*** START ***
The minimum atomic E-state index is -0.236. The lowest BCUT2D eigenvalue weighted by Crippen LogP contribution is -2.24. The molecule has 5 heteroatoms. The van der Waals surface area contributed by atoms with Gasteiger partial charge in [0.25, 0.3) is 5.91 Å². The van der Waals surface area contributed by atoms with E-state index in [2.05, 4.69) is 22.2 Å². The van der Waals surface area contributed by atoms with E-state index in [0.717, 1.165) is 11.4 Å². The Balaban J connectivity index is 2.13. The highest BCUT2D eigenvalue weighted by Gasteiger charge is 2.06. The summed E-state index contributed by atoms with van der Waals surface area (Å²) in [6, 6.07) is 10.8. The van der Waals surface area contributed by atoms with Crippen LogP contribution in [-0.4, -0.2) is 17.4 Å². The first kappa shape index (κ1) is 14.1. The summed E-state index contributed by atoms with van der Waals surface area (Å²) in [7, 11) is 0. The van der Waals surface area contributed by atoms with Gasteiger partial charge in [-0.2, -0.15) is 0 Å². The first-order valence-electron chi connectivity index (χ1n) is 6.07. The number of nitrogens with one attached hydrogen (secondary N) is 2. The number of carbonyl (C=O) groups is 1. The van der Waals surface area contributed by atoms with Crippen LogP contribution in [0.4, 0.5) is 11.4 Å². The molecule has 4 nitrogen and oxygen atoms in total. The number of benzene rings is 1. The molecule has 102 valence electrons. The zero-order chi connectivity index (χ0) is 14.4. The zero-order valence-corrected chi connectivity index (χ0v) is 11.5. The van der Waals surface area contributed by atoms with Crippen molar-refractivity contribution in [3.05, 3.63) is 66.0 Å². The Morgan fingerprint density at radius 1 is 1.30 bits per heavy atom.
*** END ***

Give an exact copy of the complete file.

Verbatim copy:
The minimum atomic E-state index is -0.236. The lowest BCUT2D eigenvalue weighted by Crippen LogP contribution is -2.24. The molecule has 5 heteroatoms. The van der Waals surface area contributed by atoms with Gasteiger partial charge in [0.25, 0.3) is 5.91 Å². The van der Waals surface area contributed by atoms with E-state index in [2.05, 4.69) is 22.2 Å². The van der Waals surface area contributed by atoms with E-state index in [0.717, 1.165) is 11.4 Å². The Balaban J connectivity index is 2.13. The highest BCUT2D eigenvalue weighted by Gasteiger charge is 2.06. The summed E-state index contributed by atoms with van der Waals surface area (Å²) in [6, 6.07) is 10.8. The van der Waals surface area contributed by atoms with Crippen LogP contribution in [-0.4, -0.2) is 17.4 Å². The first kappa shape index (κ1) is 14.1. The summed E-state index contributed by atoms with van der Waals surface area (Å²) in [7, 11) is 0. The van der Waals surface area contributed by atoms with Gasteiger partial charge in [-0.2, -0.15) is 0 Å². The first-order valence-electron chi connectivity index (χ1n) is 6.07. The number of nitrogens with one attached hydrogen (secondary N) is 2. The number of carbonyl (C=O) groups is 1. The van der Waals surface area contributed by atoms with Crippen LogP contribution in [0.4, 0.5) is 11.4 Å². The molecule has 4 nitrogen and oxygen atoms in total. The number of benzene rings is 1. The molecule has 102 valence electrons. The zero-order chi connectivity index (χ0) is 14.4. The zero-order valence-corrected chi connectivity index (χ0v) is 11.5. The van der Waals surface area contributed by atoms with Crippen molar-refractivity contribution in [3.05, 3.63) is 66.0 Å². The Morgan fingerprint density at radius 1 is 1.30 bits per heavy atom.